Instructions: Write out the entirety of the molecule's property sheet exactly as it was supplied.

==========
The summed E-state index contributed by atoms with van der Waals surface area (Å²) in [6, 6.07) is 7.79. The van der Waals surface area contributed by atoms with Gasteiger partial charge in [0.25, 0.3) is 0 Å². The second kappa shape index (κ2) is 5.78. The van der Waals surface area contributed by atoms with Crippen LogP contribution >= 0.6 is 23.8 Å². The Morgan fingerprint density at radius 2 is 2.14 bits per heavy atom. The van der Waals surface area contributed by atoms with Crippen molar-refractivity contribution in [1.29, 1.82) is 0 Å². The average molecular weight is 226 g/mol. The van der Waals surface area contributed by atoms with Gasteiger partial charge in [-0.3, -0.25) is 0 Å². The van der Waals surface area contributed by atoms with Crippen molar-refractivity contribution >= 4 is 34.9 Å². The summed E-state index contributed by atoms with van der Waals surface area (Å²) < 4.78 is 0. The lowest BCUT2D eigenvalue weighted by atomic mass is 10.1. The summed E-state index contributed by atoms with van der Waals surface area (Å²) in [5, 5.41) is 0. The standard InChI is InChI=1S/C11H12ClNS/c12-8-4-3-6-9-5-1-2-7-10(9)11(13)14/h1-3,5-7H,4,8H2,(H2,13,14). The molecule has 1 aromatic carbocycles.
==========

The summed E-state index contributed by atoms with van der Waals surface area (Å²) in [6, 6.07) is 7.79. The van der Waals surface area contributed by atoms with Gasteiger partial charge in [0.25, 0.3) is 0 Å². The second kappa shape index (κ2) is 5.78. The van der Waals surface area contributed by atoms with Crippen LogP contribution >= 0.6 is 23.8 Å². The Morgan fingerprint density at radius 2 is 2.14 bits per heavy atom. The van der Waals surface area contributed by atoms with Crippen molar-refractivity contribution in [1.29, 1.82) is 0 Å². The average molecular weight is 226 g/mol. The van der Waals surface area contributed by atoms with Gasteiger partial charge in [-0.3, -0.25) is 0 Å². The van der Waals surface area contributed by atoms with Crippen molar-refractivity contribution >= 4 is 34.9 Å². The summed E-state index contributed by atoms with van der Waals surface area (Å²) < 4.78 is 0. The lowest BCUT2D eigenvalue weighted by atomic mass is 10.1. The summed E-state index contributed by atoms with van der Waals surface area (Å²) in [5, 5.41) is 0. The standard InChI is InChI=1S/C11H12ClNS/c12-8-4-3-6-9-5-1-2-7-10(9)11(13)14/h1-3,5-7H,4,8H2,(H2,13,14). The molecule has 1 aromatic carbocycles.